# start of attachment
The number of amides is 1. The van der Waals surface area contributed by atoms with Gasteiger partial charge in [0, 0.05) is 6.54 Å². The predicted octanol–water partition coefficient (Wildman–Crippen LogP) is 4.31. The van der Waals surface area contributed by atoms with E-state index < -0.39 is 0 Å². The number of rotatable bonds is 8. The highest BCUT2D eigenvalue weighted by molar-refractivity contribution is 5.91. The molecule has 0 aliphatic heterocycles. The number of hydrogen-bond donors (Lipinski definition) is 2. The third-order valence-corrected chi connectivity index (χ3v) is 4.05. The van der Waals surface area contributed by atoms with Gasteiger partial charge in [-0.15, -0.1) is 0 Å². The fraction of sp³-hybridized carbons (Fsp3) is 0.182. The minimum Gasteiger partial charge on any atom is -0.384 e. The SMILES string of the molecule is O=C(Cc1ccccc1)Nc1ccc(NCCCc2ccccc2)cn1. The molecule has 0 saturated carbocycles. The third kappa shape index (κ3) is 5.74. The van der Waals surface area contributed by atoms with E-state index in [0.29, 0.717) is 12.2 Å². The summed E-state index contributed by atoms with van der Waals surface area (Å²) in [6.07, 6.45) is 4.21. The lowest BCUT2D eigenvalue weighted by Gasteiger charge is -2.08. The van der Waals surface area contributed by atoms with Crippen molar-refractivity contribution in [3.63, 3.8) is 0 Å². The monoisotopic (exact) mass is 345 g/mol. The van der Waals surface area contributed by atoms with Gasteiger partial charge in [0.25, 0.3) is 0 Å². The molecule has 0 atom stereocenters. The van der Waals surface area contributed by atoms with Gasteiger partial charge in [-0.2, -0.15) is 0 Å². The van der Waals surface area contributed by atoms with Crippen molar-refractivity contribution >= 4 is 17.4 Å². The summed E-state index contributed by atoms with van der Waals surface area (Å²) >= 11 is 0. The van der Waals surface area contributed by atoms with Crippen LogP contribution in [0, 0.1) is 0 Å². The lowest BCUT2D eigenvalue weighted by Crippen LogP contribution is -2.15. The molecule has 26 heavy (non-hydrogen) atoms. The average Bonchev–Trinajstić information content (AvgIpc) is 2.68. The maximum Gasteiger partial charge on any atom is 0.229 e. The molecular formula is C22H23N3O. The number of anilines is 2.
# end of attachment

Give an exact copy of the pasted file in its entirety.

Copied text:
The number of amides is 1. The van der Waals surface area contributed by atoms with Gasteiger partial charge in [0, 0.05) is 6.54 Å². The predicted octanol–water partition coefficient (Wildman–Crippen LogP) is 4.31. The van der Waals surface area contributed by atoms with E-state index < -0.39 is 0 Å². The number of rotatable bonds is 8. The highest BCUT2D eigenvalue weighted by molar-refractivity contribution is 5.91. The molecule has 0 aliphatic heterocycles. The number of hydrogen-bond donors (Lipinski definition) is 2. The third-order valence-corrected chi connectivity index (χ3v) is 4.05. The van der Waals surface area contributed by atoms with Gasteiger partial charge in [-0.15, -0.1) is 0 Å². The fraction of sp³-hybridized carbons (Fsp3) is 0.182. The minimum Gasteiger partial charge on any atom is -0.384 e. The SMILES string of the molecule is O=C(Cc1ccccc1)Nc1ccc(NCCCc2ccccc2)cn1. The molecule has 0 saturated carbocycles. The third kappa shape index (κ3) is 5.74. The van der Waals surface area contributed by atoms with E-state index in [0.29, 0.717) is 12.2 Å². The summed E-state index contributed by atoms with van der Waals surface area (Å²) in [6.07, 6.45) is 4.21. The lowest BCUT2D eigenvalue weighted by Gasteiger charge is -2.08. The van der Waals surface area contributed by atoms with Crippen molar-refractivity contribution in [3.63, 3.8) is 0 Å². The monoisotopic (exact) mass is 345 g/mol. The van der Waals surface area contributed by atoms with Gasteiger partial charge in [0.25, 0.3) is 0 Å². The molecule has 0 atom stereocenters. The van der Waals surface area contributed by atoms with Gasteiger partial charge in [-0.2, -0.15) is 0 Å². The van der Waals surface area contributed by atoms with Crippen molar-refractivity contribution >= 4 is 17.4 Å². The summed E-state index contributed by atoms with van der Waals surface area (Å²) >= 11 is 0. The van der Waals surface area contributed by atoms with Crippen LogP contribution in [0, 0.1) is 0 Å². The lowest BCUT2D eigenvalue weighted by Crippen LogP contribution is -2.15. The molecule has 26 heavy (non-hydrogen) atoms. The average Bonchev–Trinajstić information content (AvgIpc) is 2.68. The maximum Gasteiger partial charge on any atom is 0.229 e. The molecular formula is C22H23N3O. The number of anilines is 2.